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Bowman County Courthouse
104 1st St NW
Bowman, ND 58623

N.D. land values decline: County goes against trend

April 08, 2016

 

Bowman County Ag Land Values (2014-16) Source: 2016, Bowman County Tax Office (Tables by Bryce Martin/Pioneer)
Bowman County Ag Land Values (2014-16) Source: 2016, Bowman County Tax Office (Table by Bryce Martin/Pioneer)

By BRYCE MARTIN
Pioneer Editor | bmartin@countrymedia.net

Bowman County represented an important exception to a recent study that suggested agricultural land values in the state have decreased.

“All our indications show that ag land values are increasing in the county,” said Dean Pearson, county tax and equalization director.

Several factors play into the determination of agricultural land value, including sales and production. Values placed on it for tax purposes are based on the latter.

According to figures released by the NDSU Extension Office, the average price of Bowman County ag lands, based on production levels, was $337.48 per acre in 2015. This year, so far, that number is $357.89 per acre.

Bowman County Ag Land Sales Prices (2008-15) Source: 2016, Bowman County Tax Office (Tables by Bryce Martin/Pioneer)
Bowman County Ag Land Sales Prices (2008-15) Source: 2016, Bowman County Tax Office (Table by Bryce Martin/Pioneer)

Production values are considerably less than what people are buying and selling land for, and the sales figures of ag land in the county aren’t as straightforward.

Pearson said that to examine true increases or decreases in values, the numbers would have to be analyzed over a longer period of time.

Every year it has its ups and downs, he said.

The median agricultural land sales prices within one mile of Bowman city limits have varied drastically each year, though from 2008 to 2015 the general trend saw an increase.

The biggest jump in sales prices occurred in late 2012 to 2014. Pearson said at that time speculators bought up parcels of agricultural land around the county hoping that the oilfield explosion would expand.

While Pearson confirmed the general trends show that values are increasing, he said the downside of predicting land sales are its ebbs and flows: when crops are doing well and farmers can afford to expand their operation. Conversely, when times aren’t so good, people are apprehensive to expand, lands become available and are sold for less.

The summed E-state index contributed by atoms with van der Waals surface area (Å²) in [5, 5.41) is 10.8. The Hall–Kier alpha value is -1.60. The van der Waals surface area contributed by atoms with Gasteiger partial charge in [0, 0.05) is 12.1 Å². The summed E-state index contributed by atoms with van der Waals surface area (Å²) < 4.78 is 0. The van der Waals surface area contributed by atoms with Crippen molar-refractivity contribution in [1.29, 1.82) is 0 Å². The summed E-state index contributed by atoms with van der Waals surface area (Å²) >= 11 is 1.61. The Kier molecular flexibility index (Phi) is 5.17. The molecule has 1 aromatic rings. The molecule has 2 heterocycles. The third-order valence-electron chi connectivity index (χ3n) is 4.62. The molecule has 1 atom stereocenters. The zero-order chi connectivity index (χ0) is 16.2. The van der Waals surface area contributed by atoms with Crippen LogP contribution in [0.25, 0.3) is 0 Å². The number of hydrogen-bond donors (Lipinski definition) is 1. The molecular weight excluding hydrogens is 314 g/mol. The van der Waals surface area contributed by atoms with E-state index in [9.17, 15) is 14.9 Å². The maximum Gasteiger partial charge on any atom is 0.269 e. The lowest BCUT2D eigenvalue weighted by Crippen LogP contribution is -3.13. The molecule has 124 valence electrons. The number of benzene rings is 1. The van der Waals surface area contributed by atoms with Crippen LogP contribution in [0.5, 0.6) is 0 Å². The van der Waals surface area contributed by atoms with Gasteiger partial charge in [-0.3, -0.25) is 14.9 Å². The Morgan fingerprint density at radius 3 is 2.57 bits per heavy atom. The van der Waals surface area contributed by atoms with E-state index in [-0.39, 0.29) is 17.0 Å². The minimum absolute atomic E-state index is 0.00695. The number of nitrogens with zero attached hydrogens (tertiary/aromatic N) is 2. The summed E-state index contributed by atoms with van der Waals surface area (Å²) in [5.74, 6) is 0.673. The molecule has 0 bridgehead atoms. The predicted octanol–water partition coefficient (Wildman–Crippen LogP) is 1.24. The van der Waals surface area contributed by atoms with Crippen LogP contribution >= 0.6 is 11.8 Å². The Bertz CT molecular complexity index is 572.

For tax purposes, however, the most relevant figures are those released each year by the NDSU Extension.

“What we’re getting from NDSU for the last three years show that non-cropland and cropland are increasing in value based on the productivity,” he said.

Pearson’s role as tax director is to ensure that the county’s values stay within 10 percent of the values that NDSU releases for that year.

If the values differ, Pearson, through a complicated process, has to either increase or decrease land values and do it so all values are computed equally and fairly.

Taxes placed upon agricultural properties are based on the mill levy multiplied by the value that Pearson sets on it. Those values could vary though based on what kind of soil found at the property — Bowman has about 150 different types of soil and each are valued differently.

“We may see a decrease in value this year based on what people are going to buy and sell things for, but I won’t probably know until end of next year,” Pearson said.

For 2016 values, the county may have lost 2 to 4 percent of its value, according to Pearson. But he said his department wouldn’t change values because they are within the required 10 percent tolerance.

 

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